The author also misses a few lessons which some of his examples hint at, e.g. the importance of recognising the difference between an established, well-defined outsourcing service widely available in the markets (say cleaning) and more tailored strategic relationships (say specialist laboratory services).  These are two distinct types of outsourcing, typically requiring different styles and even contracts.  He also skims the deep discussions surrounding core and non-core, the complexity of fixed and variable cost calculations, as well as the importance of competition in determining outsourcing purchases and sales.

The author is clearly a fervent believer in the power of outsourcing, to the point of strongly  reminding this reviewer of Koestler’s closed belief systems.  ‘Closed systems’ have three main peculiarities.  First, they claim to represent a truth of universal validity which explains everything.  Secondly, the system “cannot be refuted by the evidence, because all potentially damaging data are automatically processed and reinterpreted to make them fit the expected pattern”.  Thirdly, criticism is invalidated by shifting the argument to the motivation of the critic.  Koestler provides an example of a closed system from the orthodox Freudian school of pyschoanalysis.  “…if you argued that for such and such reasons you doubted the existence of the so-called castration complex, the Freudian’s prompt answer was that your argument betrayed an unconscious resistance indicating that you yourself have a castration complex; you were caught in a vicious circle” [Arthur Koestler, “The Ghost in the Machine”, Penguin Books Ltd, 1967, pages 263-264].  The closed belief system comes across most strongly when discussing outsourcing failures, i.e. they were not really proper outsourcing contracts anyway, or core activities, e.g. “the buyer may outsource important, even strategic, functions; but it comes as a result of the buyer’s management team having decided that it will focus on functions that are more core to the company’s essential reason to exist.”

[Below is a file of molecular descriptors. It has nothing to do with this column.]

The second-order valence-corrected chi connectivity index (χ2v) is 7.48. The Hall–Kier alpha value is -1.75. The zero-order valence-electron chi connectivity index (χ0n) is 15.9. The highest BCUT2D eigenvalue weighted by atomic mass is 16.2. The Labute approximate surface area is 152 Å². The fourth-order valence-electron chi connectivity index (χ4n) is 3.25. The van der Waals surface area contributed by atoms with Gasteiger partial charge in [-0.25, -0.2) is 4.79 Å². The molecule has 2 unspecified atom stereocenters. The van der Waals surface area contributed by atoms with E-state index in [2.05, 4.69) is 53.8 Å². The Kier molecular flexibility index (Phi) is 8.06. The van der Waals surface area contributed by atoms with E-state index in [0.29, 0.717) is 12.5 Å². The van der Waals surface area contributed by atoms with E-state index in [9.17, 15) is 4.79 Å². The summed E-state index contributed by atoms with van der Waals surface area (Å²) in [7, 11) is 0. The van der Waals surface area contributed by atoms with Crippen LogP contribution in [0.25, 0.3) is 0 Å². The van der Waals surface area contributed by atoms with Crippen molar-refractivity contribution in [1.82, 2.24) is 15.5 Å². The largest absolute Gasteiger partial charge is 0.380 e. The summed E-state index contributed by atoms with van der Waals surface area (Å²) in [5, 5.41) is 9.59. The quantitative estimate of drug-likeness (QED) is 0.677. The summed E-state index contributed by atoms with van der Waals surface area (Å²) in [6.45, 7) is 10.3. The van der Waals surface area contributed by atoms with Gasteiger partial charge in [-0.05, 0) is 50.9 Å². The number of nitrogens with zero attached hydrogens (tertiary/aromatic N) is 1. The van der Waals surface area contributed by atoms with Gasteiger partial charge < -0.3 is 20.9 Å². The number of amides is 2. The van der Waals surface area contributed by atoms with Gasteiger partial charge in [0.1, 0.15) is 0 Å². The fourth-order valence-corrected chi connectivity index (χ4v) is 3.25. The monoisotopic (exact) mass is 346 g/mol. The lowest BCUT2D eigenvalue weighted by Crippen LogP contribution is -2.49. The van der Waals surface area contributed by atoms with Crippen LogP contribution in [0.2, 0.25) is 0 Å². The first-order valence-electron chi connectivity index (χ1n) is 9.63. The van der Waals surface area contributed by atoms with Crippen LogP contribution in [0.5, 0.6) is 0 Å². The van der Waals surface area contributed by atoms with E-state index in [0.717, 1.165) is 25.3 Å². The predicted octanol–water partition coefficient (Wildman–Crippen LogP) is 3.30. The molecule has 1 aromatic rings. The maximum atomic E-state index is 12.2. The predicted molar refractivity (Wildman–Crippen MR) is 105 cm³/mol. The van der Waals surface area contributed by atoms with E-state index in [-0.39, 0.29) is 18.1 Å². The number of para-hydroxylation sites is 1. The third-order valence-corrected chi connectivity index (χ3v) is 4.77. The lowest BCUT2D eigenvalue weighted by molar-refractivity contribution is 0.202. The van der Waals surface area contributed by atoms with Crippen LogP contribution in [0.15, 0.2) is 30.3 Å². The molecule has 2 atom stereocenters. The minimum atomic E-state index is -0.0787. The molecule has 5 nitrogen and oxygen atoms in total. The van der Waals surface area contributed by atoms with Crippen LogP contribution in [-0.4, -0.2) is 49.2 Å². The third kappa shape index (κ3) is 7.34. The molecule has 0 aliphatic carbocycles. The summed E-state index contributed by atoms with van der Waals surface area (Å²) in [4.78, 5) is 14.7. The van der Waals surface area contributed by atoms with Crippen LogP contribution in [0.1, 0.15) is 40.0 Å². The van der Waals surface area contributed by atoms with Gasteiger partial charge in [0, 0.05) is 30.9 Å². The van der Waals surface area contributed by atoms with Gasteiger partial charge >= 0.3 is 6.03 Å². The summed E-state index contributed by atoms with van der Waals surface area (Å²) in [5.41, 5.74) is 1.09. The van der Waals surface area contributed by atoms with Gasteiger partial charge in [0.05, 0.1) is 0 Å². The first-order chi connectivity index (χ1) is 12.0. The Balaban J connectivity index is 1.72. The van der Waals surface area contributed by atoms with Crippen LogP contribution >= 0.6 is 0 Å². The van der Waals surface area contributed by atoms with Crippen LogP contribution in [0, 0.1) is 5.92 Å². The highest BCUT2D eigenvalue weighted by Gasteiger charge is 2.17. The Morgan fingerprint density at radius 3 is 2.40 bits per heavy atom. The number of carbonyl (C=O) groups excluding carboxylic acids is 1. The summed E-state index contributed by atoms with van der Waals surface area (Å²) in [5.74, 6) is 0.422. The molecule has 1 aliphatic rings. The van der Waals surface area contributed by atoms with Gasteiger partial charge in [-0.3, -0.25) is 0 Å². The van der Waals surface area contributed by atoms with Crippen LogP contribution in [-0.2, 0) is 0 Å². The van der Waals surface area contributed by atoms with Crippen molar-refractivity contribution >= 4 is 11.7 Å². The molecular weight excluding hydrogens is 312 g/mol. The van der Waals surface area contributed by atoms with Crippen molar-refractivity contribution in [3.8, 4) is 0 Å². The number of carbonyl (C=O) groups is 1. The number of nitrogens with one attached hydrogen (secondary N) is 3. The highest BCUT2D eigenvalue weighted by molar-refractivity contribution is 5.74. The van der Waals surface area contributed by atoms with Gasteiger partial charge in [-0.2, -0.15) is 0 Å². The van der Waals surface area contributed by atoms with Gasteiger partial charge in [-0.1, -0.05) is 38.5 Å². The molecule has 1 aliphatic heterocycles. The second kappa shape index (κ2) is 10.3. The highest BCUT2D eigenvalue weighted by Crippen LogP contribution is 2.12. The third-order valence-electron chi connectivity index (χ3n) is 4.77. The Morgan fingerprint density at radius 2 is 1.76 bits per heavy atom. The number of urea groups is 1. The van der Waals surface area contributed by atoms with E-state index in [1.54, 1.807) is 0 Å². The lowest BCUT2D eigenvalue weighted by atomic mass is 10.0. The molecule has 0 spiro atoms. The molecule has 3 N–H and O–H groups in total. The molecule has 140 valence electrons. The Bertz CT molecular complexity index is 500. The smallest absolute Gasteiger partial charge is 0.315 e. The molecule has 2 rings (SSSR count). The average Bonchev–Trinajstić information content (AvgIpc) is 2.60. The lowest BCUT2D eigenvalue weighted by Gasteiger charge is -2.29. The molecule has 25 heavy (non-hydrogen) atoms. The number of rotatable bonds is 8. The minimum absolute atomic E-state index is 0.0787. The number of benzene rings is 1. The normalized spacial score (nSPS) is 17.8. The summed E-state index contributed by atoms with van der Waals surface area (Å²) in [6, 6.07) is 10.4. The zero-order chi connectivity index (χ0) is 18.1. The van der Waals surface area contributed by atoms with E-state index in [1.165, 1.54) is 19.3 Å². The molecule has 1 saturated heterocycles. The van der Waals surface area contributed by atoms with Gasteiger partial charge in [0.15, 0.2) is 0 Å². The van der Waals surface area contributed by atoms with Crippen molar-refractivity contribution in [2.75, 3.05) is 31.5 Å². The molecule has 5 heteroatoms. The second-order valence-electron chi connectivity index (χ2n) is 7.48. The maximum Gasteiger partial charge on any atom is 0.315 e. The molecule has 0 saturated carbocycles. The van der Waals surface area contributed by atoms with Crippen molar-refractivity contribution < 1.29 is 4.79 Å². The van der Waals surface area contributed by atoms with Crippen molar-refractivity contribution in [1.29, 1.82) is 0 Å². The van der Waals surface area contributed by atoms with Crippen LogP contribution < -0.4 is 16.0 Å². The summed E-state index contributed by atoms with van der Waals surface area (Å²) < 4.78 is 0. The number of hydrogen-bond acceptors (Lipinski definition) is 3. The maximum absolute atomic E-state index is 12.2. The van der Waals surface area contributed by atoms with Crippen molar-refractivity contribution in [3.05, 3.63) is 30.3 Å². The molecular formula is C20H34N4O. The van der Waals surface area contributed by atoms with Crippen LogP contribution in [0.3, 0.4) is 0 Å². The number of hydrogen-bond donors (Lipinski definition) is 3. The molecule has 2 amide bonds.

“Turning Lead into Gold” is not a book which will educate an outsourcing provider, nor will an already savvy purchaser learn much.  This book is likely to be of most use as a corporate gift from an outsourcing provider to a novice buyer.  If the novice buyer reads “Turning Lead into Gold”, their first joint conversation is likely to be inspired by the upbeat tone of the book.  The novice buyer may not have learned much, but the provider might just push a sale.

Michael Mainelli is a Director of Z/Yen Limited, the UK’s leading risk/reward management firm, and a non-Executive Director of CityAxis, a Design-Manage-Construct firm.  Michael was a partner in one of the large accountancy firms dealing with outsourcing and a former director of one of the UK’s largest commercial outsourcing companies.  Z/Yen is heavily involved in facilities management and outsourcing, and has advised organisations in many of the Europe’s largest outsourcing deals, at times for buyers and other times for suppliers.  Z/Yen provides strategy, systems, organisational, benchmarking and commercialisation solutions to improve performance. Michael’s humorous risk/reward management novel, “Clean Business Cuisine: Now and Z/Yen”, written with Ian Harris, was published by Milet in 2000.